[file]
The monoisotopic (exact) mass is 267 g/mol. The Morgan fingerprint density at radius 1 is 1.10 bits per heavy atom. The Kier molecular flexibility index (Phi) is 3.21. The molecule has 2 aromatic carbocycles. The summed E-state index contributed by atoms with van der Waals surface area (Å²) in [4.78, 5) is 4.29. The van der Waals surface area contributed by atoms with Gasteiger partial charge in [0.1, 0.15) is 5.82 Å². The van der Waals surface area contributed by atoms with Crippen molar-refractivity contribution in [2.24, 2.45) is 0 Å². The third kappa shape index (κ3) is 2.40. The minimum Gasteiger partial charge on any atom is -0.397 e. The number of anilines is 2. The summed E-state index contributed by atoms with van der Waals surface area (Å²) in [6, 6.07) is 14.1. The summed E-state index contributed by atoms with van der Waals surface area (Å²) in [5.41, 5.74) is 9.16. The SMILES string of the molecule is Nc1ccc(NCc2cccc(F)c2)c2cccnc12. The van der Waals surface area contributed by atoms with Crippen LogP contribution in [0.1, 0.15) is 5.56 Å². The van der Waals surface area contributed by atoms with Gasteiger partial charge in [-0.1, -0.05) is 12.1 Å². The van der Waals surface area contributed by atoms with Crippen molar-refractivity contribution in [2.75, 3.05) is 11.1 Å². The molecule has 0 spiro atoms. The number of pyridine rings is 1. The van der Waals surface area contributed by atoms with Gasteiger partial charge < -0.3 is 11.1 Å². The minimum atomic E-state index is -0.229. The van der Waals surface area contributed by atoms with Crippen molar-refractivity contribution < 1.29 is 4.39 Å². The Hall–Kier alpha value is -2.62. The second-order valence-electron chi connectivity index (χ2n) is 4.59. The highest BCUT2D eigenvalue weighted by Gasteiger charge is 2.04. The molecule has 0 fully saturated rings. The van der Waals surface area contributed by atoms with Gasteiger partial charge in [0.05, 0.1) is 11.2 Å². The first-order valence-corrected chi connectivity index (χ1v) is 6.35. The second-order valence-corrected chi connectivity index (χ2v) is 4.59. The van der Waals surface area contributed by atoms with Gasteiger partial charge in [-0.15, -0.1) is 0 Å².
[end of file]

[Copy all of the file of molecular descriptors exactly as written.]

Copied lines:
The monoisotopic (exact) mass is 267 g/mol. The Morgan fingerprint density at radius 1 is 1.10 bits per heavy atom. The Kier molecular flexibility index (Phi) is 3.21. The molecule has 2 aromatic carbocycles. The summed E-state index contributed by atoms with van der Waals surface area (Å²) in [4.78, 5) is 4.29. The van der Waals surface area contributed by atoms with Gasteiger partial charge in [0.1, 0.15) is 5.82 Å². The van der Waals surface area contributed by atoms with Crippen molar-refractivity contribution in [2.24, 2.45) is 0 Å². The third kappa shape index (κ3) is 2.40. The minimum Gasteiger partial charge on any atom is -0.397 e. The number of anilines is 2. The summed E-state index contributed by atoms with van der Waals surface area (Å²) in [6, 6.07) is 14.1. The summed E-state index contributed by atoms with van der Waals surface area (Å²) in [5.41, 5.74) is 9.16. The SMILES string of the molecule is Nc1ccc(NCc2cccc(F)c2)c2cccnc12. The van der Waals surface area contributed by atoms with Crippen LogP contribution in [0.1, 0.15) is 5.56 Å². The van der Waals surface area contributed by atoms with Gasteiger partial charge in [-0.1, -0.05) is 12.1 Å². The van der Waals surface area contributed by atoms with Crippen molar-refractivity contribution in [2.75, 3.05) is 11.1 Å². The molecule has 0 spiro atoms. The number of pyridine rings is 1. The van der Waals surface area contributed by atoms with Gasteiger partial charge < -0.3 is 11.1 Å². The minimum atomic E-state index is -0.229. The van der Waals surface area contributed by atoms with Crippen molar-refractivity contribution < 1.29 is 4.39 Å². The Hall–Kier alpha value is -2.62. The second-order valence-electron chi connectivity index (χ2n) is 4.59. The highest BCUT2D eigenvalue weighted by Gasteiger charge is 2.04. The molecule has 0 fully saturated rings. The van der Waals surface area contributed by atoms with Gasteiger partial charge in [0.05, 0.1) is 11.2 Å². The first-order valence-corrected chi connectivity index (χ1v) is 6.35. The second-order valence-corrected chi connectivity index (χ2v) is 4.59. The van der Waals surface area contributed by atoms with Gasteiger partial charge in [-0.15, -0.1) is 0 Å².